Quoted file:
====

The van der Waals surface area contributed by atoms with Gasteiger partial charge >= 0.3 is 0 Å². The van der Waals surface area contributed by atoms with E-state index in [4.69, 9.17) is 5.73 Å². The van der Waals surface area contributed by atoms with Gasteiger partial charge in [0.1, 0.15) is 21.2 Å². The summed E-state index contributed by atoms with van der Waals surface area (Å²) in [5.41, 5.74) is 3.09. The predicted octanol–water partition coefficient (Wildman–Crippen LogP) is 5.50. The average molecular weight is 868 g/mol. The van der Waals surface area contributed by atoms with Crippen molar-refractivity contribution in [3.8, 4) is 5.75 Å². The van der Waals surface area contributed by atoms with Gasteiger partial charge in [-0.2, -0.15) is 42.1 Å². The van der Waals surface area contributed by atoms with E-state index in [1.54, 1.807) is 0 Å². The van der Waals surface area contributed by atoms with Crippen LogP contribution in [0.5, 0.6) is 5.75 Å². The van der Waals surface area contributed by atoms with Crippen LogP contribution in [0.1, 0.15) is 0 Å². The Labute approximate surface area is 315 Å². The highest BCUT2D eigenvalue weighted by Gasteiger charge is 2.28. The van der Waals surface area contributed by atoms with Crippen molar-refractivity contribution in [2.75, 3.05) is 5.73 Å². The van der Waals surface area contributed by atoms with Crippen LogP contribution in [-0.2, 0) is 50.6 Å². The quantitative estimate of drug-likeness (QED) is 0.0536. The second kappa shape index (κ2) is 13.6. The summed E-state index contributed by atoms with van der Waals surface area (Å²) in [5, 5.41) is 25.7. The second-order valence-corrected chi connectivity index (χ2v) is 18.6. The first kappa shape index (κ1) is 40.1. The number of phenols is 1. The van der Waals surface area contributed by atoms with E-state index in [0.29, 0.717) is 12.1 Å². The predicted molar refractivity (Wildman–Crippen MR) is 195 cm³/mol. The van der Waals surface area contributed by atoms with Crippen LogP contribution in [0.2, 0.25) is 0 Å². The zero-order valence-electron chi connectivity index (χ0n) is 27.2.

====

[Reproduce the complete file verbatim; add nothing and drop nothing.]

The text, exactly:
The van der Waals surface area contributed by atoms with Gasteiger partial charge >= 0.3 is 0 Å². The van der Waals surface area contributed by atoms with E-state index in [4.69, 9.17) is 5.73 Å². The van der Waals surface area contributed by atoms with Gasteiger partial charge in [0.1, 0.15) is 21.2 Å². The summed E-state index contributed by atoms with van der Waals surface area (Å²) in [5.41, 5.74) is 3.09. The predicted octanol–water partition coefficient (Wildman–Crippen LogP) is 5.50. The average molecular weight is 868 g/mol. The van der Waals surface area contributed by atoms with Crippen molar-refractivity contribution in [3.8, 4) is 5.75 Å². The van der Waals surface area contributed by atoms with Gasteiger partial charge in [-0.2, -0.15) is 42.1 Å². The van der Waals surface area contributed by atoms with E-state index in [1.54, 1.807) is 0 Å². The van der Waals surface area contributed by atoms with Crippen LogP contribution in [0.5, 0.6) is 5.75 Å². The van der Waals surface area contributed by atoms with Crippen LogP contribution in [0.1, 0.15) is 0 Å². The Labute approximate surface area is 315 Å². The highest BCUT2D eigenvalue weighted by Gasteiger charge is 2.28. The van der Waals surface area contributed by atoms with Crippen molar-refractivity contribution in [2.75, 3.05) is 5.73 Å². The van der Waals surface area contributed by atoms with Crippen LogP contribution in [-0.2, 0) is 50.6 Å². The quantitative estimate of drug-likeness (QED) is 0.0536. The second kappa shape index (κ2) is 13.6. The summed E-state index contributed by atoms with van der Waals surface area (Å²) in [5, 5.41) is 25.7. The second-order valence-corrected chi connectivity index (χ2v) is 18.6. The first kappa shape index (κ1) is 40.1. The number of phenols is 1. The van der Waals surface area contributed by atoms with E-state index in [0.29, 0.717) is 12.1 Å². The predicted molar refractivity (Wildman–Crippen MR) is 195 cm³/mol. The van der Waals surface area contributed by atoms with Crippen LogP contribution in [0.2, 0.25) is 0 Å². The zero-order valence-electron chi connectivity index (χ0n) is 27.2.